Allen v. Colvin

Filing 21

MEMORANDUM OPINION AND ORDER that this action be REVERSED and REMANDED for further administrative proceedings consistent with this opinion, to include at a minimum, a supplemental hearing for the gathering of evidence regarding plaintiff's ability to work. Signed by Magistrate Judge Bert W. Milling, Jr on 1/29/2016. (srr)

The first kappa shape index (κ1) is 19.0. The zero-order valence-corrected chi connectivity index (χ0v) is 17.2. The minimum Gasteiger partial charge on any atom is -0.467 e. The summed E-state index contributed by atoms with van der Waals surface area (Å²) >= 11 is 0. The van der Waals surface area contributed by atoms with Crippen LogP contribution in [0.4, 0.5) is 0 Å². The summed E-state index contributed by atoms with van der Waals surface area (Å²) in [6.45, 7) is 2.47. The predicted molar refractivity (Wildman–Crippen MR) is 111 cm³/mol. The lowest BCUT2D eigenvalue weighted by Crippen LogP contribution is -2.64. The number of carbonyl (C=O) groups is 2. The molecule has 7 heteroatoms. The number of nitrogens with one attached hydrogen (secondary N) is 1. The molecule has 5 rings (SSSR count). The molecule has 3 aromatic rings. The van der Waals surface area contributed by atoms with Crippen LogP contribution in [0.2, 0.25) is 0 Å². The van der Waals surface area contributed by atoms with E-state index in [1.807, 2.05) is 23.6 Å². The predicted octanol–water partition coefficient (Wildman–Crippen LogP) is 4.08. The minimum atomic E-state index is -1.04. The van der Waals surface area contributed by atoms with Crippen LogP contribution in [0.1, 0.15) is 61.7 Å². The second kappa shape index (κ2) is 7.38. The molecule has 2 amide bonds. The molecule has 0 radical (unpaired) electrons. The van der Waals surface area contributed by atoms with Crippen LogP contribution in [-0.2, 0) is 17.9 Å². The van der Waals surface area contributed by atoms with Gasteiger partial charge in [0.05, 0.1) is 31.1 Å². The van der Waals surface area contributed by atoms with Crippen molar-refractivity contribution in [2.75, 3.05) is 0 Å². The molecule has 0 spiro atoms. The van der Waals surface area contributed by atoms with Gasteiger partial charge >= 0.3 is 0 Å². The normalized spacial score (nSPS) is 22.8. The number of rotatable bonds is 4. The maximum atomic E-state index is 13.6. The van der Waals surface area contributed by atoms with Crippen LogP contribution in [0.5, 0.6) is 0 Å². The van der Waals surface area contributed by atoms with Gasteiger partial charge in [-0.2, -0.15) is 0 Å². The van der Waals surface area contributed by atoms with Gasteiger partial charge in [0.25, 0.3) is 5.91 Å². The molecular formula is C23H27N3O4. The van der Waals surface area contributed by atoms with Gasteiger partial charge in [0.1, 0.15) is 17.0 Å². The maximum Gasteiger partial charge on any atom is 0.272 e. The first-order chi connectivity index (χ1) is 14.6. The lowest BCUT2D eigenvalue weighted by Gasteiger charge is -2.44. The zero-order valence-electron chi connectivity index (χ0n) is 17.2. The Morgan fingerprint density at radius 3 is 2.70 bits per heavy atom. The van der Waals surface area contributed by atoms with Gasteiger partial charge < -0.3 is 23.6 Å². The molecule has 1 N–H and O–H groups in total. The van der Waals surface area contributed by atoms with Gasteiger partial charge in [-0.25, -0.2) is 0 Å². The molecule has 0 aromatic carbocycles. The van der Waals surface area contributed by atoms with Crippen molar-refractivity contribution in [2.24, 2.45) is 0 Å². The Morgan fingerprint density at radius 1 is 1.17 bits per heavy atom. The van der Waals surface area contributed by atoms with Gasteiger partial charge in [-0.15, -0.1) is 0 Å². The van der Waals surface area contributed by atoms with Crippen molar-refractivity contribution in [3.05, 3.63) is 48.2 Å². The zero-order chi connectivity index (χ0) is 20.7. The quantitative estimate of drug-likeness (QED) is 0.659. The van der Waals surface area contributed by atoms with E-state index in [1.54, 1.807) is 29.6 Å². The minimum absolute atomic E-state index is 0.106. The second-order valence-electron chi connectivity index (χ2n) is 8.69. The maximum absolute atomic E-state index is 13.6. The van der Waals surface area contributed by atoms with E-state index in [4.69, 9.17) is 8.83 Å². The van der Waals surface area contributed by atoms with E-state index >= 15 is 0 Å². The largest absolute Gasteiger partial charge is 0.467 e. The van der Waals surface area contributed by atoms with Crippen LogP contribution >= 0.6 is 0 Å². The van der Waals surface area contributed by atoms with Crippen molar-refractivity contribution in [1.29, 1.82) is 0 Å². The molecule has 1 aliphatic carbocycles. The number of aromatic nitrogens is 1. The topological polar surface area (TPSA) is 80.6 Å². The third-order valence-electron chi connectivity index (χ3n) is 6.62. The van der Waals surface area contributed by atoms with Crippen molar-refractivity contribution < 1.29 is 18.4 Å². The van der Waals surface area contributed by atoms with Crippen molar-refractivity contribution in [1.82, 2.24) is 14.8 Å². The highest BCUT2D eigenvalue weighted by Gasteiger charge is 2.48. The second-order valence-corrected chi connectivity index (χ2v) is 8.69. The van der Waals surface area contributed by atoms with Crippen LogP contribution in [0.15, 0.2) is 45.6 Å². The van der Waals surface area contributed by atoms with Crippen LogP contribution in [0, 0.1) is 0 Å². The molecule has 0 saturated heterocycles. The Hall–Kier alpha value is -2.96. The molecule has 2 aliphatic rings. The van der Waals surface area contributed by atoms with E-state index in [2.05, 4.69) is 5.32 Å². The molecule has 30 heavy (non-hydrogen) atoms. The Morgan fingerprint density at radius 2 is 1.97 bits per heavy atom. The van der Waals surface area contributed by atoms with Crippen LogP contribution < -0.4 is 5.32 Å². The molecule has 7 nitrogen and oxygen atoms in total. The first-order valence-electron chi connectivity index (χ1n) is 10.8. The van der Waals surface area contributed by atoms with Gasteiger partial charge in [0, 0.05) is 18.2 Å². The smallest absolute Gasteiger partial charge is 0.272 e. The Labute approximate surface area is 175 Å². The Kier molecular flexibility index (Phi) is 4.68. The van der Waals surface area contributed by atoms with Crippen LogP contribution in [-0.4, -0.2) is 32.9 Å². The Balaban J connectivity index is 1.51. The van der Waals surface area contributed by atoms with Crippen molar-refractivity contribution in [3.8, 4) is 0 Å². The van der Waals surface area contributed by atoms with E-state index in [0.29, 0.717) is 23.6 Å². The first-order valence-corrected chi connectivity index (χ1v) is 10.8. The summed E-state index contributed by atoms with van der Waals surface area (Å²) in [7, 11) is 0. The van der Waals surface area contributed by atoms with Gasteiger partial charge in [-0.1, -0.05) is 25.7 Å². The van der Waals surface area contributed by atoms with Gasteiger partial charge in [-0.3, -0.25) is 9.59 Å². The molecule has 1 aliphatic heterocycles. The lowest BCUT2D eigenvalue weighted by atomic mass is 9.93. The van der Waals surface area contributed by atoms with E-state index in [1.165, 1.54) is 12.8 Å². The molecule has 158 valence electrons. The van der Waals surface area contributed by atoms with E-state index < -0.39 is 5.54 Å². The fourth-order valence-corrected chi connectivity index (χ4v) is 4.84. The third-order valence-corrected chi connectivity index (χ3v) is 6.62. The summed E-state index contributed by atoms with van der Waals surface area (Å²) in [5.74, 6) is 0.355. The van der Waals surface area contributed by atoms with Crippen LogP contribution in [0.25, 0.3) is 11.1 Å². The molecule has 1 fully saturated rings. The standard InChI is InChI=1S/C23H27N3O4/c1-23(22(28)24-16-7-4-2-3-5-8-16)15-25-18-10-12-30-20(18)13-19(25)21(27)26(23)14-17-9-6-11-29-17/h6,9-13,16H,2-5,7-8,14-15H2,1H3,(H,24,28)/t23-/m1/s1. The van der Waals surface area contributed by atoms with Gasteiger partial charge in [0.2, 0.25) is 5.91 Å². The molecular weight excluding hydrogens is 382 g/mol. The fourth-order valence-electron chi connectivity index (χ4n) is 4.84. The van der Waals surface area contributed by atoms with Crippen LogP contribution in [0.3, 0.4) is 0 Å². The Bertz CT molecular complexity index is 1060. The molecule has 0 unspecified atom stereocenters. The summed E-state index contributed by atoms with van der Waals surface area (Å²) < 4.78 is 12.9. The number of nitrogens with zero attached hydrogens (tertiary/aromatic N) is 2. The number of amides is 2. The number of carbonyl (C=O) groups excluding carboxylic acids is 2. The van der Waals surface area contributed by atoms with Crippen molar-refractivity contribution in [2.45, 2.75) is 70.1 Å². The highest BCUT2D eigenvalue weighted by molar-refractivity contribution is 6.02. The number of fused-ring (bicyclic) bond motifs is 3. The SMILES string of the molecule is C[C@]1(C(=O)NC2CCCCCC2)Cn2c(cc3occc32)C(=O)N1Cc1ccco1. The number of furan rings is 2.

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IN THE UNITED STATES DISTRICT COURT FOR THE SOUTHERN DISTRICT OF ALABAMA NORTHERN DIVISION LATOYA ALLEN, : : : : : : : : : : Plaintiff, vs. CAROLYN W. COLVIN, Social Security Commissioner, Defendant. CIVIL ACTION 15-0399-M MEMORANDUM OPINION AND ORDER In this action under 42 U.S.C. § 405(g) and 1383(c)(3), Plaintiff seeks judicial review of an adverse social security ruling denying a claim for disability insurance benefits and Supplemental Security Income (hereinafter SSI) (Docs. 1, 14). The parties filed written consent and this action has been referred to the undersigned Magistrate Judge to conduct all proceedings and order judgment in accordance with 28 U.S.C. § 636(c), Fed.R.Civ.P. 73, and S.D.Ala. Gen.L.R. 73(b) (see Doc. 19). Oral argument was waived in this action (Doc. 20). After considering the administrative record and the memoranda of the parties, it is ORDERED that the decision of the Commissioner be REVERSED and that this action be REMANDED for further administrative proceedings not inconsistent with the Orders of this Court.   1   This Court is not free to reweigh the evidence or substitute its judgment for that of the Secretary of Health and Human Services, Bloodsworth v. Heckler, 703 F.2d 1233, 1239 (11th Cir. 1983), which must be supported by substantial evidence. Richardson v. Perales, 402 U.S. 389, 401 (1971). Substantial evidence requires “that the decision under review be supported by evidence sufficient to justify a reasoning mind in accepting it; it is more than a scintilla, but less than a preponderance.” Brady v. Heckler, 724 F.2d 914, 918 (11th Cir. 1984), quoting Jones v. Schweiker, 551 F.Supp. 205 (D. Md. 1982). At the time of the administrative hearing, Plaintiff was twenty-six years old, had completed high school and some college education (Tr. 136), and had previous work experience as a cashier and a sewing machine operator (Tr. 149). Allen alleges disability due to scoliosis, neck pain, chronic pain, nerves, and tingling/numbness in her upper extremities (Doc. 13). The Plaintiff applied for disability benefits and SSI on May 18, 2012, alleging a disability onset date of April 22, 2012 (Tr. 105, 252-59). An Administrative Law Judge (ALJ) denied benefits, determining that, although she could not return to her previous work, there were light and sedentary jobs that Allen could perform (Tr. 105-15). Plaintiff requested review of the hearing decision (Tr. 70-72), but the Appeals Council denied it (Tr. 1-6).   2   Plaintiff claims that the opinion of the ALJ is not supported by substantial evidence. that: Specifically, Allen alleges (1) The ALJ’s residual functional capacity (hereinafter RFC) is not supported by the evidence; and (2) the ALJ did not properly consider her pain (Doc. 14). Defendant has responded to—and denies—these claims (Doc. 15). The Court will address only Allen’s first claim, i.e., that the ALJ’s RFC is not supported by the evidence. On June 24, 2013, at the request of the Social Security Administration, Dr. R. Rex Harris examined Allen for complaints of pain in her neck and lower back (Tr. 504-05). He noted full range of motion (hereinafter ROM) of the neck, shoulders, elbows, wrists, fingers, hips, knees, and ankles; grip was normal bilaterally. Sensation was normal and reflexes were 2+ and equal in the upper and lower extremities; muscle groups were five out of five. Lumbar flexion was 70º, extension was 15º, and lateral motion was 15º; there was negative straight leg raising bilaterally to 90º. Gait was normal; Allen could toe and heel walk and squat and arise. X-rays of the thoracic and lumbar spine revealed minimal curvature with well-preserved joint spaces; Harris opined that Plaintiff was capable of performing sedentary work. The Doctor completed a physical capacities evaluation in which he indicated that Allen could lift and carry up to twenty pounds occasionally; she could sit,   3   stand, and walk, each, for twenty minutes at a time, but could sit four, stand three, and walk one hour, total, during an eight-hour day (Tr. 506-07). Dr. Harris indicated that Allen could use both hands occasionally to reach, handle, finger, feel, and push or pull; Plaintiff could use both feet occasionally for operating foot controls (Tr. 508). The Doctor further found Plaintiff could frequently climb stairs and ramps, could never climb ladders or scaffolds, and could occasionally balance, stoop, kneel, crouch, and crawl (Tr. 509). On an occasional basis, Allen could work around moving mechanical parts, operate a motor vehicle, work around humidity and wetness, dust, odors, fumes and pulmonary irritants, extreme cold or heat, and vibrations; she could never work around unprotected heights (Tr. 510). The Doctor found that Plaintiff could shop, walk a block on rough or uneven surfaces without assistance at a reasonable pace, use public transportation, climb a few steps, prepare and eat a simple meal, care for her personal hygiene, and sort, handle, and use paper/files (Tr. 511). Harris consistently indicated that Allen’s limitations were due to her back pain. At the evidentiary hearing, Allen’s Attorney posed a hypothetical question to the Vocational Expert (hereinafter VE) as follows:   4   Q Assume and [sic] individual is capable of sedentary work, but they can occasionally lift and carry 20 pounds, sit, stand or walk 20 minutes at a time, sit four hours total, stand three and walk one, can never climb ladders, ropes or scaffolds and could only occasionally reach, handle, finger, feel, push, pull foot controls, balance, stoop, kneel, or crawl, are there any jobs they could do in the nation or the region? A No, sir. Q What would be the main reason? A The main reason that jumps out at me is the occasional reach, handle, finger, feel at the sedentary level. For a worker of this background, they just could not do anything. (Tr. 152-53). Defendant concedes, in her brief, that the limits in the hypothetical question were those suggested by Dr. Harris (see Doc. 15, p. 4). In his determination, the ALJ found that Plaintiff had the RFC to do the following: [p]erform light work as defined in 20 C.F.R. 404.1567(b) and 416.967(b) except the claimant can occasionally lift and/or carry 20 pounds and frequently lift and/or carry 10 pounds. She can sit/stand at will. She can occasionally bend, balance, stoop, kneel, and crouch. She can never climb ladders, ropes or scaffolds. She can occasionally use her upper extremities and lower extremities for pushing and/or pulling movements. She can frequently reach, handle, finger, and feel. She should avoid concentrated exposure to extreme cold, extreme heat, wetness, and humidity. She   5   should avoid concentrated exposure to pulmonary irritants such as fumes, odors, dust, and gases. She should avoid all exposure to unprotected heights, hazardous machinery and uneven surfaces. She would have one unplanned absences a month. (Tr. 108). In his determination, after summarizing the medical evidence, the ALJ stated that he gave “substantial weight to Dr. Harris’ assessment that the claimant [was] capable of sedentary work in the workplace. . . . His opinion is well supported by his own clinical examinations and testing [] and is generally consistent with the record as a whole” (Tr. 113). This statement of weight was the only one made by the ALJ about the 274 pages of medical evidence in this record. The Eleventh Circuit Court of Appeals has stated the following: What is required is that the ALJ state specifically the weight accorded to each item of evidence and why he reached that decision. In the absence of such a statement, it is impossible for a reviewing court to determine whether the ultimate decision on the merits of the claim is rational and supported by substantial evidence. “Unless the Secretary has analyzed all evidence and has sufficiently explained the weight he has given to obviously probative exhibits, to say that his decision is supported by substantial evidence approaches an abdication of the court's ‘duty to scrutinize the record as a whole to determine whether the conclusions   6   reached are rational.’” Stawls v. Califano, 596 F.2d 1209, 1213 (4th Cir. 1979) (quoting Arnold v. Secretary of HEW, 567 F.2d 258, 259 (4th Cir. 1977)). Cowart v. Schweiker, 662 F.2d 731, 735 (11th Cir. 1981). In this action, the ALJ gave Dr. Harris’s opinion substantial weight. Nevertheless, he did not adopt all of the Doctor’s limitations in fashioning Allen’s RFC; as acknowledged by Defendant, the RFC determination was more—and less— restrictive, in different ways, than the limitations suggested by Harris (Doc. 15, p. 5). One difference, Plaintiff’s ability to reach, handle, finger, and feel on an occasional versus a frequent basis, was the difference in whether Allen could work or not, according to the VE testimony referenced above. The Court is aware that the ALJ was not required to adopt all of the limitations suggested by Dr. Harris, but he did have a duty to explain what he rejected and why. McCloud v. Barnhart, 166 Fed.App’x 410, 418 (11th Cir. 2006) (citing Sharfarz v. Bowen, 825 F.2d 278, 279 (11th Cir. 1987)) (“The ALJ is required . . . to state with particularity the weight he gives to different medical opinions and the reasons why”). The ALJ has not explained why he gave substantial weight to Dr. Harris’s opinions, but rejected some of his conclusions. As such, the Court cannot find that the ALJ’s decision is supported   7   by substantial evidence as it falls short of both Cowart and McCloud. In reaching this decision, the Court is not finding that Allen is disabled or that the ALJ’s assessment is wrong. The Court merely finds that the ALJ’s decision is not supported by the evidence cited. As such, it is not supported by substantial evidence. Therefore, it is ORDERED that the action be REVERSED and REMANDED to the Social Security Administration for further administrative proceedings consistent with this opinion, to include, at a minimum, a supplemental hearing for the gathering of evidence regarding Plaintiff’s ability to work. Judgment will be entered by separate Order. DONE this 29th day of January, 2016. s/BERT W. MILLING, JR. UNITED STATES MAGISTRATE JUDGE   8